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Rick Prelinger at Economies of the Commons: The Audiovisual Commons and the Social Contract

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Anyone who has visited archive.org has probably seen his name: Rick Prelinger from the renowned Prelinger Archives. For the Economies of the Commons conference, Virtueel Platform invited Prelinger to give a presentation of his work. The Prelinger archives was founded in 1983 and in 2002, the collection of nearly 60.000 ephemeral (advertising, educational, industrial, and amateur) films was acquired by the Library of Congress, Motion Picture, Broadcasting and Recorded Sound Division.

Rick Prelinger (CC Kennisland)

Rick Prelinger (CC Kennisland)

Before starting his presentation, Prelinger notes that many of the remarks in his presentation are ‘self-critical from an American standpoint.’ In Europe, some of the issues addressed have already been dealt with, or are currently being worked on. According to Prelinger ‘history has always been contesting territory and is not a warm and fuzzy place. Historical documents are kitschy and often loaded with meaning.’

Consequently, Prelinger has learned that ‘if you ask historical questions you should not request simple answers. And if you ask who controls history, don’t expect a simple answer either.’ You can start by asking questions such as ‘who were our ancestors?’ and ‘what were people doing at certain events?’ To preserve this, the role of the archiver is an important one: ‘A great deal of history belongs to individual collectors, and countless objects would not have existed if they had not been saved by archivers. The big question is: should traces of history live in private hands?’

 

Before going into this question, Prelinger first looks at the role of the archiver. There are different ways of collecting and archiving, but why are archives so important? According to Prelinger, ‘historical evidence is fragile’, ‘archives are vague and not based on reality’ and ‘people expect to be able to access archives when they need them (just like a garbage collector).’ In a classic approach towards the archive, they ‘no longer belong to larger organizations; for the large part they are not public institutions. They can make their own rules and they can choose to open their collections.’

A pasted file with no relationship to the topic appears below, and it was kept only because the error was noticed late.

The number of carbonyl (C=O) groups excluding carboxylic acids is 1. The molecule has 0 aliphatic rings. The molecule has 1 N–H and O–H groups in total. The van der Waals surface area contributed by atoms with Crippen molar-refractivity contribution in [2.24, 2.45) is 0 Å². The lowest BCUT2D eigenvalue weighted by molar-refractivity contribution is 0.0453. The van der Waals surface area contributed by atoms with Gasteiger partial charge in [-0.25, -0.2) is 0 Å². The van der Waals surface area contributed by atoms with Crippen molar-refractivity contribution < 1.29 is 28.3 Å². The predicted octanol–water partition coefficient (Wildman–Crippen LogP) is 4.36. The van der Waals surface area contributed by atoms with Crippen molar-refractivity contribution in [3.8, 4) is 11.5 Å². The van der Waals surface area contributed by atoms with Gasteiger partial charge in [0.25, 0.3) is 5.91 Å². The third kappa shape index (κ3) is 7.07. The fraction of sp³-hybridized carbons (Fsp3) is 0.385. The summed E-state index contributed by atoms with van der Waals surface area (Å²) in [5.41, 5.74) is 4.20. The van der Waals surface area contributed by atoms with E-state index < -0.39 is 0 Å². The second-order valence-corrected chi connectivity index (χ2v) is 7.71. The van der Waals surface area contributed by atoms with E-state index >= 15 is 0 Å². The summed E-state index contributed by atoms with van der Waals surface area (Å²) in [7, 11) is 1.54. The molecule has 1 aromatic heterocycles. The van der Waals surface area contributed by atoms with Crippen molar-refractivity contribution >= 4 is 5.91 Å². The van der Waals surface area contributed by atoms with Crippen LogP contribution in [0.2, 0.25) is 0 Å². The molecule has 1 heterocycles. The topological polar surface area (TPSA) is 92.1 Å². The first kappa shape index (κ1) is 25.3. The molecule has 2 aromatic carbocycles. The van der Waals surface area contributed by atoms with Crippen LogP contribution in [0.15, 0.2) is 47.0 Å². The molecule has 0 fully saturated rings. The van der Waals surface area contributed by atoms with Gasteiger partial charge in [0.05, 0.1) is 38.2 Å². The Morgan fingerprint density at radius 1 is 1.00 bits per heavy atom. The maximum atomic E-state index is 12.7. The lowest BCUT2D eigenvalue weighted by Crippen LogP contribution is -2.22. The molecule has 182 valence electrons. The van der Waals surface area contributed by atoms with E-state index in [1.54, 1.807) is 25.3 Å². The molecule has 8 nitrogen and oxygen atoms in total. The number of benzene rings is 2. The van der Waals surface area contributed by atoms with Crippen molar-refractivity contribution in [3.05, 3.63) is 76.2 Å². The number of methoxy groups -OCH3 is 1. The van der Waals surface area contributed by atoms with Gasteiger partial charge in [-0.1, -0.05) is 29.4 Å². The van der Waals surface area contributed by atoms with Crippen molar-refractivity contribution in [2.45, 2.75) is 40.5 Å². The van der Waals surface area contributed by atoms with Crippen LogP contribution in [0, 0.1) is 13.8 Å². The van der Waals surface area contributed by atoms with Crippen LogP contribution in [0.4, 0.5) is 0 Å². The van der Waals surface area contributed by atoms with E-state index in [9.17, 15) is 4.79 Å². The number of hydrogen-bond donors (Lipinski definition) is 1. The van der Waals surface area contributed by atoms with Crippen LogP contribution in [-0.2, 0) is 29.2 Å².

Prelinger continues: ‘In some ways it might be revealing to think of archives as gate keepers; they can arbitrate, they can let certain histories pass, they can be institutes of denial as well as remembering. So, a quiet, dusty collection might be able to preserve a particular consciousness.’ Again, should the private gatekeeper be able to control history? Perhaps the recent discovery of a 16mm tape with questionable material of Marylin Monroe is an example of this. The archiver has decided not to publish it, to retain a certain public image of Monroe. However, according to Prelinger, ‘most secrets ultimately get out. Culture that is not secret, that is under copyright, will never escape the archive. There is an emerging promise of access to the past.’ But should the archiver release everything? Prelinger: ‘Sometimes we need to applaud guardianship.’

Digitization and archives
If we fast forward to our current (digital) situation, the role of the archive is undergoing change, and faces resistance. Firstly, Prelinger notes that ‘people aren’t given big money to collect online games now.’ But perhaps to greater challenge, from an American perspective, lies in the digitization of film: ‘Many archivists (in the States) are very disturbed by digitalizing films to broaden access. I speak as an archivist and we as a group are differential to copyright holders. We hear about crackdowns on pirates and think, are we next?’ Consequently, ‘most moving images remain very difficult to access and re-use. And because of the unavailability of archives, people have done many things to get their hands on things they need.’